Local residents say Chris touched the lives of everyone he met. Photo by Julianne Mosher

When Pendergast’s funeral Mass ended around 11:30 a.m. Monday, Oct. 19, police escorted a line of Pendergast’s loved ones and his casket down Route 25A to Washington Memorial Park Cemetery in Mount Sinai, something friends and family designated “his last ride.”

People who had been touched by the late ALS activist lined the street cheering him on and saying their last goodbye. 

Some people knew Pendergast for decades, some knew him for only a year. But nonetheless, even in a short amount of time he made his mark. Several lined up on Route 25A in Miller Place to pay their respects.

“He’d be touched to see everyone here,” Miller Place local Patricia Poggio said. “He was also humble, but he would be really touched.”

Nancy Murray, another Miller Place resident, agreed, saying Pendergast was “a warrior” for ALS and for her friend who was also diagnosed with the disease. 

“What a wonderful man,” Murray said. “What an amazing, wonderful man.”

Jack Soldano, a 16-year-old Miller Place student, holds his own fundraiser, Comics for a Cause, to also help raise funds for ALS Ride for Life after being moved by Chris’ story. Photo by Julianne Mosher

Jack Soldano, a 16-year-old Miller Place student, said he met Pendergast in one of the Ride for Life founder’s visits to his school. Soldano had created a fundraiser, Comics for a Cause, in 2017 to help support ALS Ride for Life after being moved by Pendergast’s story. His fundraiser also supported the Miller Place-Mount Sinai Historical Society.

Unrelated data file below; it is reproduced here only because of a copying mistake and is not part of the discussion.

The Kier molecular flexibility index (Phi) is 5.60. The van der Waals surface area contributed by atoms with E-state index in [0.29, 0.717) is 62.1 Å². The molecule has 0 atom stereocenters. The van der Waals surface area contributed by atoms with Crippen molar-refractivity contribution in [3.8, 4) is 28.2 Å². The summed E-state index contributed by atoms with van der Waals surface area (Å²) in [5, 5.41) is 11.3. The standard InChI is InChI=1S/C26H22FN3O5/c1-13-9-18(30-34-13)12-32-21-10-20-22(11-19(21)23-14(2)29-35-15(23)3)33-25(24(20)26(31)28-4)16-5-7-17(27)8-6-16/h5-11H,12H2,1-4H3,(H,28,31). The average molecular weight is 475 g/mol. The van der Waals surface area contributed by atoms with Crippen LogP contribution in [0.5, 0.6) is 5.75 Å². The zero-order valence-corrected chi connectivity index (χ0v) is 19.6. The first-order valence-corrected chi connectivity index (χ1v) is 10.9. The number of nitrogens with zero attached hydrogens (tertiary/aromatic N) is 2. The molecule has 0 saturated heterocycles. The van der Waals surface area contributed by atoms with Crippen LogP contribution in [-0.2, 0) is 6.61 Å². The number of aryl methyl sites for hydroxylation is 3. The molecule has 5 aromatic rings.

“I’ve had my nose in a comic book since I was little,” he said. “So I know a superhero when I see one.”

Kathy Sweeney, who knew Pendergast through St. Louis De Montfort R.C. Church in Sound Beach, agreed that he made his mark. 

“He encouraged people all over the world,” she said. “God left him on this Earth for all these years to help people. He was such a role model.”


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Suffolk County Police 4th Squad detectives are investigating a motor vehicle crash that killed a motorcyclist in Smithtown Aug. 12.

A 17-year-old was driving a 2000 Nissan Pathfinder westbound on Carriage House Road when he made a left turn onto Route 25A and struck a northbound 2007 Honda motorcycle operated by James Shellock at approximately 11:20 p.m.

Shellock, 22, of Smithtown, was transported to Stony Brook University Hospital where he was pronounced dead. The driver of the Nissan, of Nesconset, was not injured. Both vehicles were impounded for safety checks.

Detectives are asking anyone with information on the crash to contact the 4th Squad 631-854-8452.